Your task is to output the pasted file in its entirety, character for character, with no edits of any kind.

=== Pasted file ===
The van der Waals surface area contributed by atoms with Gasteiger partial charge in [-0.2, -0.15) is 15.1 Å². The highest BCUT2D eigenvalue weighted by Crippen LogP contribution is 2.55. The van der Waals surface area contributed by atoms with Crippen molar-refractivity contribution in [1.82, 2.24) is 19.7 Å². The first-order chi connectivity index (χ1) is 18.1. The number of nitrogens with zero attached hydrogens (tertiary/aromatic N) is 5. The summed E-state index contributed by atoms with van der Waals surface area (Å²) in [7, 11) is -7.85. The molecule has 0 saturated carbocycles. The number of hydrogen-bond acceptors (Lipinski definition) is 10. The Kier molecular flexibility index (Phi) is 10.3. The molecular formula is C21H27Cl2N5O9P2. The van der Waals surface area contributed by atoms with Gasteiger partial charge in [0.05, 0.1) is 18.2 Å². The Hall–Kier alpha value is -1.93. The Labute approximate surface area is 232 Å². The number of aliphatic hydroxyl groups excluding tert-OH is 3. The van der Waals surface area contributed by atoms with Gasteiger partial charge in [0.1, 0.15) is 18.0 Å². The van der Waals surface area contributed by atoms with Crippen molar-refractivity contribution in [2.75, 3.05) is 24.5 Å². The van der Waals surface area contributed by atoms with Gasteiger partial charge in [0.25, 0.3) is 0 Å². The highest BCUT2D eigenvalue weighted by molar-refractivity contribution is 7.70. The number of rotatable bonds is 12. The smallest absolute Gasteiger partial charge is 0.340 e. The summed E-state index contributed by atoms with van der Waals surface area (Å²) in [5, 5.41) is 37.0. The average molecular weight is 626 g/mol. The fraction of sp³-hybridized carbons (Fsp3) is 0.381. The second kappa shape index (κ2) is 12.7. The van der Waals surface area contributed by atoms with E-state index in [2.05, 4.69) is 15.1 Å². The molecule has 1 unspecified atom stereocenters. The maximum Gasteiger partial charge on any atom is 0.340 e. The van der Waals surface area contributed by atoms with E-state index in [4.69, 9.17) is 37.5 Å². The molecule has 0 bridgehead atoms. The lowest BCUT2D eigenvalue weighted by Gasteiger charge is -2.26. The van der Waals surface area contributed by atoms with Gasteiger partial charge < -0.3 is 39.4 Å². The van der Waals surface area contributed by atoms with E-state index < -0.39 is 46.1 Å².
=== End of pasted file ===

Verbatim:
The van der Waals surface area contributed by atoms with Gasteiger partial charge in [-0.2, -0.15) is 15.1 Å². The highest BCUT2D eigenvalue weighted by Crippen LogP contribution is 2.55. The van der Waals surface area contributed by atoms with Crippen molar-refractivity contribution in [1.82, 2.24) is 19.7 Å². The first-order chi connectivity index (χ1) is 18.1. The number of nitrogens with zero attached hydrogens (tertiary/aromatic N) is 5. The summed E-state index contributed by atoms with van der Waals surface area (Å²) in [7, 11) is -7.85. The molecule has 0 saturated carbocycles. The number of hydrogen-bond acceptors (Lipinski definition) is 10. The Kier molecular flexibility index (Phi) is 10.3. The molecular formula is C21H27Cl2N5O9P2. The van der Waals surface area contributed by atoms with Gasteiger partial charge in [0.05, 0.1) is 18.2 Å². The Hall–Kier alpha value is -1.93. The Labute approximate surface area is 232 Å². The number of aliphatic hydroxyl groups excluding tert-OH is 3. The van der Waals surface area contributed by atoms with Gasteiger partial charge in [0.1, 0.15) is 18.0 Å². The van der Waals surface area contributed by atoms with Crippen molar-refractivity contribution in [2.75, 3.05) is 24.5 Å². The van der Waals surface area contributed by atoms with Gasteiger partial charge in [0.25, 0.3) is 0 Å². The highest BCUT2D eigenvalue weighted by molar-refractivity contribution is 7.70. The number of rotatable bonds is 12. The smallest absolute Gasteiger partial charge is 0.340 e. The summed E-state index contributed by atoms with van der Waals surface area (Å²) in [5, 5.41) is 37.0. The average molecular weight is 626 g/mol. The fraction of sp³-hybridized carbons (Fsp3) is 0.381. The second kappa shape index (κ2) is 12.7. The van der Waals surface area contributed by atoms with E-state index in [2.05, 4.69) is 15.1 Å². The molecule has 1 unspecified atom stereocenters. The maximum Gasteiger partial charge on any atom is 0.340 e. The van der Waals surface area contributed by atoms with E-state index in [4.69, 9.17) is 37.5 Å². The molecule has 0 bridgehead atoms. The lowest BCUT2D eigenvalue weighted by Gasteiger charge is -2.26. The van der Waals surface area contributed by atoms with Gasteiger partial charge < -0.3 is 39.4 Å². The van der Waals surface area contributed by atoms with E-state index < -0.39 is 46.1 Å².